Sept. 27 (UPI) — After 50 years, the Association of Southeast Asian Nations need to coordinate on energy issues and consider LNG as a basis for cooperation, analysis finds.
The ten Southeast Asian states that make up the bloc combine for $2.8 trillion in gross domestic product, which if united would make it the sixth largest economy in the world. As of this year, it had 208 gigawatts of power capacity installed and needs more than twice that much by 2035 to keep up with demand.
“We estimate around $500 billion investments will be needed to build the much needed power capacity,” Edi Saputra, a regional gas and power analyst at consultant group Wood Mackenzie, said in an emailed report. “With the region lacking the internal capital, it becomes a strong magnet for foreign direct investments.”
The pace of development in Southeast Asia means electricity consumption is on pace to grow by more than 8 percent each year for at least the next 10 years and the emerging economies in the region are searching for new ways to access power. In Myanmar, only about 30 percent of the country’s rural population has access to a reliable source of energy and the government needs to build up the grid for 40,000 villages to meet its goal.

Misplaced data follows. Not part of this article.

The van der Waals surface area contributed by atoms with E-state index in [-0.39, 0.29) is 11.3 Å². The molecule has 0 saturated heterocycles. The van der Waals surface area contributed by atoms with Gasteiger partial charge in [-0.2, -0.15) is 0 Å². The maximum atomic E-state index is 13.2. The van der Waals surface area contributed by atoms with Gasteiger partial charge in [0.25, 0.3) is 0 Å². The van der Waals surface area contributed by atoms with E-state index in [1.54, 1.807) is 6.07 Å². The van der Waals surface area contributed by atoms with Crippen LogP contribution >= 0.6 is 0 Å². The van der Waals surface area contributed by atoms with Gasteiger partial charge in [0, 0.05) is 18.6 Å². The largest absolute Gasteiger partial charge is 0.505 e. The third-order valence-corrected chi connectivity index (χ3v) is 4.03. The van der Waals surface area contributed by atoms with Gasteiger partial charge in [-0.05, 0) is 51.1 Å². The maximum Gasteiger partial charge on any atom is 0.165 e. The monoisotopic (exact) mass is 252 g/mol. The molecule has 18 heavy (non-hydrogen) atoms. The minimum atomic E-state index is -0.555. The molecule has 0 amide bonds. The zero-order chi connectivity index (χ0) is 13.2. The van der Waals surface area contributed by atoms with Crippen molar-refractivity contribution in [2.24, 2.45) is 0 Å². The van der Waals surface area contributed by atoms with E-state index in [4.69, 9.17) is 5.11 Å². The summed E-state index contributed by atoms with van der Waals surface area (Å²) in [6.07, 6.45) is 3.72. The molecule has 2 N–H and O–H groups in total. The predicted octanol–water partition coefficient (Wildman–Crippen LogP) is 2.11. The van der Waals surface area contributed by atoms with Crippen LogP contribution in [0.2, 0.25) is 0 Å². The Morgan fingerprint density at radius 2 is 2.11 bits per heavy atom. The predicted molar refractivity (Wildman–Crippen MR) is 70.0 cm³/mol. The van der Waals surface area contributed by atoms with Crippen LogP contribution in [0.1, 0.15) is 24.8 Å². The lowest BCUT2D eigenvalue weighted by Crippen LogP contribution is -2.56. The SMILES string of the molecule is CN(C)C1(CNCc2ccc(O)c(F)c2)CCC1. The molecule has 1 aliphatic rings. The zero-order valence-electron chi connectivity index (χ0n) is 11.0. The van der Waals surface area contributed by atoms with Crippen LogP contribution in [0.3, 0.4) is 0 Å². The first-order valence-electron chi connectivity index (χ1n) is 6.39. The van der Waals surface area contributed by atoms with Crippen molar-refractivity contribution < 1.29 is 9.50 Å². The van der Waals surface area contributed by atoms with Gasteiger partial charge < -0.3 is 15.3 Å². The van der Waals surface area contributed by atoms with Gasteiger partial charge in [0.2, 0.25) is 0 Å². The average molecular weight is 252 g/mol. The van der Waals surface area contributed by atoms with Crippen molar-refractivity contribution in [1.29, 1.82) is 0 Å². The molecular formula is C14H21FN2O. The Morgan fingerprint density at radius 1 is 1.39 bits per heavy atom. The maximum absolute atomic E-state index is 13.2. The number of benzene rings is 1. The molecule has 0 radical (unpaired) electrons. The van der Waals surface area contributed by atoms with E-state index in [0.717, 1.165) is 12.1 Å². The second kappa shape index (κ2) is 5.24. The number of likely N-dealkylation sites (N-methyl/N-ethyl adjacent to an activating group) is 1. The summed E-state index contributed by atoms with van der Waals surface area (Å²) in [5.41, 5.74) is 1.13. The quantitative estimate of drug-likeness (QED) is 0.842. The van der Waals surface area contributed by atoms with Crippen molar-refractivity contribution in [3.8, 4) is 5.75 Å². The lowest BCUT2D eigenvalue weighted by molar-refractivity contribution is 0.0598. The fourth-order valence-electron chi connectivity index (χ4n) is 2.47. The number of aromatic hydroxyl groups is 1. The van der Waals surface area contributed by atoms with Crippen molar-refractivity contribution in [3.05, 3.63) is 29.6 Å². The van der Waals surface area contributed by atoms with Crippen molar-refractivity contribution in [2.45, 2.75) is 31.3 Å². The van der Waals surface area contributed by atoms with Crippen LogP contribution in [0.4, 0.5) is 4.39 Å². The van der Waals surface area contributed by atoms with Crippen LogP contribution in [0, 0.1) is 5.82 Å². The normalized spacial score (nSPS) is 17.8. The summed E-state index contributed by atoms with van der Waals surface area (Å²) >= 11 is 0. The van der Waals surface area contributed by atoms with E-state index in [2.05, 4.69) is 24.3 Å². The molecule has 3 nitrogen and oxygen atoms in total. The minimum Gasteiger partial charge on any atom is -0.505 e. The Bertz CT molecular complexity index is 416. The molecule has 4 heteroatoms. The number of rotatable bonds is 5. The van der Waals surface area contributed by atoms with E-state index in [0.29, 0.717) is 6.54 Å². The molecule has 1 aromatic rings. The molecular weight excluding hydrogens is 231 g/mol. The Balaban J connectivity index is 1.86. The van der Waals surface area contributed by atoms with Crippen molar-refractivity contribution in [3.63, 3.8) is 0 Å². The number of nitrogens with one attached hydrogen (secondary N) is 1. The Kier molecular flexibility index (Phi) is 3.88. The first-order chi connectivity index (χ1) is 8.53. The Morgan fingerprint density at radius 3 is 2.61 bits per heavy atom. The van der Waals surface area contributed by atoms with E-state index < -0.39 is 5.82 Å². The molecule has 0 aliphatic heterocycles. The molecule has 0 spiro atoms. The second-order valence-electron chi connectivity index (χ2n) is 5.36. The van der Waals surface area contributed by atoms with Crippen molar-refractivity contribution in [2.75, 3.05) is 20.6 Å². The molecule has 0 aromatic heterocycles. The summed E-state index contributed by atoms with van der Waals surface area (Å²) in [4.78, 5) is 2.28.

Wood Mackenzie said it would be liquefied natural gas that could facilitate the type of cooperation needed to keep the ASEAN relative after 50 years. While there are emerging bilateral pipeline connections, Saputra said the region needs to play catch up.
“LNG has changed the regional gas landscape, exposing ASEAN to the global LNG dynamics,” he said. “ASEAN needs to shift its focus towards LNG cooperation, in building virtual pipeline interconnections, instead of dwelling on the uncertain initiative.”
Wood Mackenzie estimates regional demand for LNG to triple within the next 10 years.
Singapore-listed KrisEnergy in August signed documents outlining plans to develop the Aspara area in the Cambodian waters of the Gulf of Thailand. The company said the oil deposits in the concession area are small, spread out and may require significant investments and a long-term commitment to develop fully. Vietnam and Myanmar already enjoy offshore reserves, though Cambodian waters are relatively untested.
The region in question could hold as much as 50 million barrels of reserves.